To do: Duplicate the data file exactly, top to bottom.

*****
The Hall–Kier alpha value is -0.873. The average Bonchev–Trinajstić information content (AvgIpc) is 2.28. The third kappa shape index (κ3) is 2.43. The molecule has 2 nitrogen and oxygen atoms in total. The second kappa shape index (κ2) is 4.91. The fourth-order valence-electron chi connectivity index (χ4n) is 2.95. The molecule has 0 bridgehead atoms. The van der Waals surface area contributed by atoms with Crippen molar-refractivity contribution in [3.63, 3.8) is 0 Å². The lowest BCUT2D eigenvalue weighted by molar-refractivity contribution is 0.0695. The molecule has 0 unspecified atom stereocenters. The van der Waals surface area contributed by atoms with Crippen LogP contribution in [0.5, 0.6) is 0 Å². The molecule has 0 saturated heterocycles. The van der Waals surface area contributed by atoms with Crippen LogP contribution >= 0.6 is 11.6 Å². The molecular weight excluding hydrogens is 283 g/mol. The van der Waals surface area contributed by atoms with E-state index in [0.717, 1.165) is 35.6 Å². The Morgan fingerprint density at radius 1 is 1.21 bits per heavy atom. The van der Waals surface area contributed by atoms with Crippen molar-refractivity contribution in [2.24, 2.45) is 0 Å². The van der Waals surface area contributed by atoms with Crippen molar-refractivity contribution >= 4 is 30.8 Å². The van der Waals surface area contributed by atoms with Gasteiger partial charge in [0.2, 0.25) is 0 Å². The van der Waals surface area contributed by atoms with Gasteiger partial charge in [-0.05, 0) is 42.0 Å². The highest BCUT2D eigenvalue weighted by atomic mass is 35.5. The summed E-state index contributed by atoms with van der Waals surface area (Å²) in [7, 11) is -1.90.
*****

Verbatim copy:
The Hall–Kier alpha value is -0.873. The average Bonchev–Trinajstić information content (AvgIpc) is 2.28. The third kappa shape index (κ3) is 2.43. The molecule has 2 nitrogen and oxygen atoms in total. The second kappa shape index (κ2) is 4.91. The fourth-order valence-electron chi connectivity index (χ4n) is 2.95. The molecule has 0 bridgehead atoms. The van der Waals surface area contributed by atoms with Crippen molar-refractivity contribution in [3.63, 3.8) is 0 Å². The lowest BCUT2D eigenvalue weighted by molar-refractivity contribution is 0.0695. The molecule has 0 unspecified atom stereocenters. The van der Waals surface area contributed by atoms with Crippen LogP contribution in [0.5, 0.6) is 0 Å². The molecule has 0 saturated heterocycles. The van der Waals surface area contributed by atoms with Crippen LogP contribution >= 0.6 is 11.6 Å². The molecular weight excluding hydrogens is 283 g/mol. The van der Waals surface area contributed by atoms with E-state index in [0.717, 1.165) is 35.6 Å². The Morgan fingerprint density at radius 1 is 1.21 bits per heavy atom. The van der Waals surface area contributed by atoms with Crippen molar-refractivity contribution in [2.24, 2.45) is 0 Å². The van der Waals surface area contributed by atoms with Crippen molar-refractivity contribution >= 4 is 30.8 Å². The van der Waals surface area contributed by atoms with Gasteiger partial charge in [0.2, 0.25) is 0 Å². The van der Waals surface area contributed by atoms with Gasteiger partial charge in [-0.05, 0) is 42.0 Å². The highest BCUT2D eigenvalue weighted by atomic mass is 35.5. The summed E-state index contributed by atoms with van der Waals surface area (Å²) in [7, 11) is -1.90.